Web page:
American office workers 'would rather get feedback from their bosses than make more money'

AMERICAN office workers would rather have more feedback from their managers than more money, a new study revealed.

The survey of 2,000 Americans examined the vital role manager-worker relationships play in the workplace.

Over a third of respondents are office workers (many of whom are now working from home due to the pandemic), and they listed more feedback on their role as the No. 1 thing (53%) they want to see more of from their boss.

That beat out extra compensation (48%) and more honest communication (48%).

Two in three office workers (66%) admitted the pandemic has negatively affected their relationship with their boss — so much that 52% revealed they’re actively looking or planning to begin the search for a new role because of their manager.

The survey, conducted by OnePoll on behalf of Motivosity, also showed that 65% of office workers polled think they could do their job a lot more effectively if they just had a better boss.

The results took a dive into our relationship with our bosses and showed a few areas where respondents wished they would scale back.

Over half (55%) wished there were fewer “pointless meetings,” while 47% think there should be fewer last-minute emergencies.

Two in five (40%) also said they’d like their manager to stop micromanaging them.

All of these stressors have led to a breakdown in communication with over one in two (55%) admitting to lying to their manager. Of those, the results found that they lie to their boss about five times a week on average.

All hope is not lost though when it comes to the manager-worker relationship. Of respondents who have been employed (78%) seven in 10 have admired one of their managers as a role model.

When it came to the top qualities respondents appreciated in a boss, a positive attitude topped the list with 46%.

Communication skills (46%) and organizational skills (43%) also made it into the top three.

“Managers are key to great company cultures,” said Logan Mallory, Vice President of Marketing at Motivosity. “They impact how people feel about showing up to work every day.


More feedback on their role – 53%
More money – 48%
More honest communication – 48%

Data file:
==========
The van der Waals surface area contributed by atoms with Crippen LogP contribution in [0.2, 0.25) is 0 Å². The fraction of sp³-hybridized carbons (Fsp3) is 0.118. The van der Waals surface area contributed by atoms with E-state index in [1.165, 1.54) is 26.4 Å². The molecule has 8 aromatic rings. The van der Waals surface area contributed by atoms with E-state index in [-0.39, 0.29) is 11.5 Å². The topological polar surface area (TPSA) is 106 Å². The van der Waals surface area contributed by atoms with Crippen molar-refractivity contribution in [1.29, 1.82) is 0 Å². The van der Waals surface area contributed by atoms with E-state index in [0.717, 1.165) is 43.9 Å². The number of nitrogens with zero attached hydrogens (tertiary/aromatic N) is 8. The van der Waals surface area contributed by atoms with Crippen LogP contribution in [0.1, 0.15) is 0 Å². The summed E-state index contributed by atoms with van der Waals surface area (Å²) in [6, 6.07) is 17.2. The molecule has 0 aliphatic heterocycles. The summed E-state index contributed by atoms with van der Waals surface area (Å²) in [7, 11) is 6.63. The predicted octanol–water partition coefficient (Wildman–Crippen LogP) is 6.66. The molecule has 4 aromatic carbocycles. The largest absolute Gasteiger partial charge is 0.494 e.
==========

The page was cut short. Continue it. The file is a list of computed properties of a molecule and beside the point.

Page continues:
Higher title – 47%
More appreciation – 41%
More recognition – 41%
More frequent one-on-one meetings – 40%
More responsibilities – 38%
More transparency on company direction – 38%
More willingness to listen to their feedback/concerns – 21%

“Essentially 46% of your team is asking for leaders who bring a positive attitude to work and communicate consistently. That requires an intentional approach and the right tools, but it doesn't take massive budgets or years of training.”

A positive influence like an admirable boss can have a long-term influence, as 71% of respondents said their role models impact their behavior on a daily basis.

The average person has four role models in their lifetime and range from family members like mothers (59%), fathers (61%) and grandparents (44%) to people respondents have never met.

Beyond personal relationships, 45% of respondents said they admire a historical figure and two in five (42%) look up to a writer.

Forty percent have a politician as a motivator while over a third (35%) admire an activist and 38% consider a director or actor worthy of praise.

“Team members give their best effort when they're working for someone they respect and trust,” said Logan Mallory of Motivosity.

“The best managers act more like coaches: Set the right priorities, check-in with consistent one-on-ones and take a consultative approach rather than being directive.

“If managers do that and make sure their team's day-to-day work is noticed and appreciated, it makes all the difference.”

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